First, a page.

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  • And so on. How do you argue with this kind of logic? You can’t. Quantum physicists can’t. Don’t be tempted to engage or think that you will be able to convince her because, more than likely, she already understands you. She’s just learning to practice undeveloped argumentative logic. Keep it simple, and you’ll save hours of frustration.

  • Tears, laughter, tears, laughter

  • This cycle can come in two minute intervals. As heartbreaking as it is to watch your baby girl crumple into a heap on the floor and sob over a broken pencil lead, we’ve been there. We can help our daughters by explaining that their feelings are important, but not to put too much stock into them when they are so fleeting. “By explaining the effect of hormones on emotions, some parents help their teens feel less worried about their feelings," says Judith Cooper of the University of Wisconsin. Parents should remember that, as well. If we ride the emotional roller coaster with them, we’ll be far too exhausted to be the support they need. Being an adolescent girl isn’t for wimps.

  • The compliment-killer

  • I noticed pretty early into adolescence that, as Mom, my compliments seemed to roll off my daughter like water off a duck’s back. On her way out the door one morning, I said to her, “You look so pretty today,” which was met with a snarly, “Gee mom, thanks. You say that like it’s the first time ever.” The truth is she feels safe expressing her own self-doubts to me. What she meant was, “I need to hear that all the time right now.” Their bodies, minds, and emotions are in constant turmoil. We need to take every opportunity to remind them of the truth, even when it doesn’t seem like they can hear us.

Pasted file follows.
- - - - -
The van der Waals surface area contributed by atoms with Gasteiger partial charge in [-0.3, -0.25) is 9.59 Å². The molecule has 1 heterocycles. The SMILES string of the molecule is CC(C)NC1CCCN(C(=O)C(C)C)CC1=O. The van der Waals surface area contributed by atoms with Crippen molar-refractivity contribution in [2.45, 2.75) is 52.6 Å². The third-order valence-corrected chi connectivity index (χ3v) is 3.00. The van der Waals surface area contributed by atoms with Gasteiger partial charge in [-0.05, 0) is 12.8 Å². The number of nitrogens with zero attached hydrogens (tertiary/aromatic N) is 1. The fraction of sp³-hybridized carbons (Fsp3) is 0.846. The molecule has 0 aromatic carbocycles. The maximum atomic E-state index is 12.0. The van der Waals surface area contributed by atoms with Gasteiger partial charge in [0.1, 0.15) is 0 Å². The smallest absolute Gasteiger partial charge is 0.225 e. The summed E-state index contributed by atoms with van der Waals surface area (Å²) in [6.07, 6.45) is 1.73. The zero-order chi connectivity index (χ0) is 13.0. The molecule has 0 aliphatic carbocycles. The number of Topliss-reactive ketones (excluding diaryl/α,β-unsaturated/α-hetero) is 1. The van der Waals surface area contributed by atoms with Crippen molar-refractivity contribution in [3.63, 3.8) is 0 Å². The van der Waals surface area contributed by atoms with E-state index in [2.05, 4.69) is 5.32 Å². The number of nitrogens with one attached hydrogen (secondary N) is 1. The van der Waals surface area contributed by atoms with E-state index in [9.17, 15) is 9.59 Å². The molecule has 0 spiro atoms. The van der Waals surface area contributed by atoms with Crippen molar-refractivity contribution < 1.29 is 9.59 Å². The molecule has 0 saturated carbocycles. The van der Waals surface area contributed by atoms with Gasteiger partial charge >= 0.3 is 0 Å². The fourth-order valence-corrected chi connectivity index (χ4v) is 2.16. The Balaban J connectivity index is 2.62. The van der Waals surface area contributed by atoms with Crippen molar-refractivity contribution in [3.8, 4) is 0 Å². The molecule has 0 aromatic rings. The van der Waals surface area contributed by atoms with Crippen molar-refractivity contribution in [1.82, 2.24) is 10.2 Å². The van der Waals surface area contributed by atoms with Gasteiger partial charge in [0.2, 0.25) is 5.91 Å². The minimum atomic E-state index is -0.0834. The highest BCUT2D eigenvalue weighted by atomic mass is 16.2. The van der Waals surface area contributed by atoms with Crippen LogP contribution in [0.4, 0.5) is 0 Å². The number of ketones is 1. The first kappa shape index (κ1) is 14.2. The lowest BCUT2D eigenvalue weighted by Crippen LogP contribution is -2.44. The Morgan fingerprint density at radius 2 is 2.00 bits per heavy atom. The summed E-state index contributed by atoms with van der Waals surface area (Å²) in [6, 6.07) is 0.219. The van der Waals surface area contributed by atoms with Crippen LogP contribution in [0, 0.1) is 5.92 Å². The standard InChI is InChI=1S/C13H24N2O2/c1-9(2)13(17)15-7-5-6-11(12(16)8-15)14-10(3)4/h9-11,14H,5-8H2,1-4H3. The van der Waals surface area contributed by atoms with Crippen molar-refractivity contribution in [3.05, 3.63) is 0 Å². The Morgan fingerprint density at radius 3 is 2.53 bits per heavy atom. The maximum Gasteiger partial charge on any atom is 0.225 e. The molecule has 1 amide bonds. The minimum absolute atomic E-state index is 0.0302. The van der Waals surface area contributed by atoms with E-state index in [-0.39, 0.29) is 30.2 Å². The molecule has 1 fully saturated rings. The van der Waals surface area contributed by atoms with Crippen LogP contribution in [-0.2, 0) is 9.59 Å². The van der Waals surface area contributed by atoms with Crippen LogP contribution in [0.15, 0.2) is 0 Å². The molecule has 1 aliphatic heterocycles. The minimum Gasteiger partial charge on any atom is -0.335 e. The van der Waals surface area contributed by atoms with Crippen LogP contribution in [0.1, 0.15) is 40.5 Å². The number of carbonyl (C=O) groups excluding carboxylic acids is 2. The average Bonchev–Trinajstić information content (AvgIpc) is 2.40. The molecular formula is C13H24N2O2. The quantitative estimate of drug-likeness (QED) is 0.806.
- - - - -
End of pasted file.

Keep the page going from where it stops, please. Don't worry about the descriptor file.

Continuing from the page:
• BFFs

  • My daughter and I have always been very close. So you can imagine how surprising it was to me to find that I’m no longer her #1 girl. I started realizing that there were secrets her friends knew that she hadn’t told me, yet. Stuff about boys, bras, and silly inside jokes that I didn’t get. Ouch. Low and behold, isn’t this part of growing up? Doesn’t she need influences outside of her mother, just as I do? I have to put a lot more effort into nurturing the closeness of our relationship than I did when I was her only hero. However, I can also be grateful that she is learning how to navigate her own relationships using the tools I’ve given her.

  • The tween years are just the beginning of one of the most difficult transitions in your child’s life. By keeping things simple, exercising patience, and showing compassion we can help them not just survive, but thrive through adolescence. Be comforted, with your support, your sweet little girl will emerge from this change as a lovely woman.

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Margaret Crowe is a poet and mother of two from Charlotte, North Carolina.